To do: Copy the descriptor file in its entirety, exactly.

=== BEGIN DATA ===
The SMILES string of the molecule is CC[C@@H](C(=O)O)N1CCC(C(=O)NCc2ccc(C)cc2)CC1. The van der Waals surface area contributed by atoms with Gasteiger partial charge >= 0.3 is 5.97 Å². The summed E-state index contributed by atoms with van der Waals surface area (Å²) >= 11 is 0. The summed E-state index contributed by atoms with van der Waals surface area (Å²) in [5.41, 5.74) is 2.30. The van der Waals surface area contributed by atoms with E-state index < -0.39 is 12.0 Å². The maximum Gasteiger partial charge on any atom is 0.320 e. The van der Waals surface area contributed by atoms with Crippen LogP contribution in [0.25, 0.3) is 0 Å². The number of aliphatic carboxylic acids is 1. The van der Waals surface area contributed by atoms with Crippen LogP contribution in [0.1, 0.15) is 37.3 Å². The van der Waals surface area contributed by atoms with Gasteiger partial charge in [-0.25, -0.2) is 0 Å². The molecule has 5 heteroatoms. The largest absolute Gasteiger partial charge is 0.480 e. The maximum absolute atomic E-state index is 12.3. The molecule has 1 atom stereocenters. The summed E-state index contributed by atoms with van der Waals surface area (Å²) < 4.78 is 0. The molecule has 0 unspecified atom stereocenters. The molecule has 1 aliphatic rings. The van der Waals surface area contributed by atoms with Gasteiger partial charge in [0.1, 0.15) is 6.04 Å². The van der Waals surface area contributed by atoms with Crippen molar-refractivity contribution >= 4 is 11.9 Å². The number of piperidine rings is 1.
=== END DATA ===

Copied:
The SMILES string of the molecule is CC[C@@H](C(=O)O)N1CCC(C(=O)NCc2ccc(C)cc2)CC1. The van der Waals surface area contributed by atoms with Gasteiger partial charge >= 0.3 is 5.97 Å². The summed E-state index contributed by atoms with van der Waals surface area (Å²) >= 11 is 0. The summed E-state index contributed by atoms with van der Waals surface area (Å²) in [5.41, 5.74) is 2.30. The van der Waals surface area contributed by atoms with E-state index < -0.39 is 12.0 Å². The maximum Gasteiger partial charge on any atom is 0.320 e. The van der Waals surface area contributed by atoms with Crippen LogP contribution in [0.25, 0.3) is 0 Å². The number of aliphatic carboxylic acids is 1. The van der Waals surface area contributed by atoms with Crippen LogP contribution in [0.1, 0.15) is 37.3 Å². The van der Waals surface area contributed by atoms with Gasteiger partial charge in [-0.25, -0.2) is 0 Å². The molecule has 5 heteroatoms. The largest absolute Gasteiger partial charge is 0.480 e. The maximum absolute atomic E-state index is 12.3. The molecule has 1 atom stereocenters. The summed E-state index contributed by atoms with van der Waals surface area (Å²) < 4.78 is 0. The molecule has 0 unspecified atom stereocenters. The molecule has 1 aliphatic rings. The van der Waals surface area contributed by atoms with Gasteiger partial charge in [0.1, 0.15) is 6.04 Å². The van der Waals surface area contributed by atoms with Crippen molar-refractivity contribution >= 4 is 11.9 Å². The number of piperidine rings is 1.